Many companies, including JCPenney, DuPont, Toys“R”Us, and the Union Pacific Railroad, use personality testing to hire, evaluate, or promote employees. Surveys show that at least 30 percent of organizations use some kind of personality testing for hiring.27 Amer- ican MultiCinema (AMC), one of the largest theater chains in the United States, looks for front-line workers with high conscientiousness and high emotional stability.28 Marriott Hotels looks for people who score high on conscientiousness  and agreeableness because they believe these individuals  will provide better service to guests.29  Companies  also use personality testing for managers. Hewlett-Packard, Dell Computer, and General Electric all put candidates for top positions through testing, interviews with psychologists, or both to see whether  they have the “right stuff” for the job.30 Executives at franchises  such as Little Gym International and Yum Brands, which owns Pizza Hut, KFC, and Taco Bell, are using personality testing to make sure potential  franchisees can fit into their system and be successful.31 As described in the Spotlight  on Skills box, a growing number of entrepre- neurs are using sophisticated personality  testing to match singles through online dating services. eHarmony, for example, claims to have facilitated  30,000 marriages by matching people based on their compatible personalities.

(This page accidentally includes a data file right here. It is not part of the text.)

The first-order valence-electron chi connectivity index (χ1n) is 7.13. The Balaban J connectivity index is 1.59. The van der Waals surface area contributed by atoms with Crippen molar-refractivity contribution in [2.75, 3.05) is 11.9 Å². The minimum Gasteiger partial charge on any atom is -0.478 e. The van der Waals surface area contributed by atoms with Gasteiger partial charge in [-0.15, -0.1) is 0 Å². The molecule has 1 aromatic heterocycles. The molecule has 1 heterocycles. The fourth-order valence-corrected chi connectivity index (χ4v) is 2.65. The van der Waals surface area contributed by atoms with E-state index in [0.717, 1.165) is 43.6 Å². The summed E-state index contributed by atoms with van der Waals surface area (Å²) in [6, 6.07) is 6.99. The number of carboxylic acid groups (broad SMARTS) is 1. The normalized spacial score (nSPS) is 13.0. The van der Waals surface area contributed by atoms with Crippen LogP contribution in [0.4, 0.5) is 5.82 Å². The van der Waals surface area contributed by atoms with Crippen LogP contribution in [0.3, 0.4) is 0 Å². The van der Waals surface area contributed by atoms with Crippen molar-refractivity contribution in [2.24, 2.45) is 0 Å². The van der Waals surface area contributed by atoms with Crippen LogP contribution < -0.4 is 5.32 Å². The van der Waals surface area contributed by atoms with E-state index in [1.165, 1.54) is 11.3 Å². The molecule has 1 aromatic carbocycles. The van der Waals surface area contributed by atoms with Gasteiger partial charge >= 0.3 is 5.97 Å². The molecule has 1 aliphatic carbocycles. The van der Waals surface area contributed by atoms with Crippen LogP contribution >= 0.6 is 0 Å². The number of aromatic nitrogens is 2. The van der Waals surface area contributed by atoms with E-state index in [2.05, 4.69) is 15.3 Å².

Despite growing use of personality tests, little hard evidence shows them to be valid predic- tors of job or relationship success. The long-term tracking of data of romantic matchmaking sites has been referred to as “the  early days of a social experiment of unprecedented proportions, involving millions of couples and possibly extending over the course of generations.”32 Similarly, scientific evidence for the valid use of personality testing for job success is still years away.


In recent years, new insights into personality are emerging through research in the area of emotional intelligence. Emo- tional intelligence (EQ) includes four basic components:33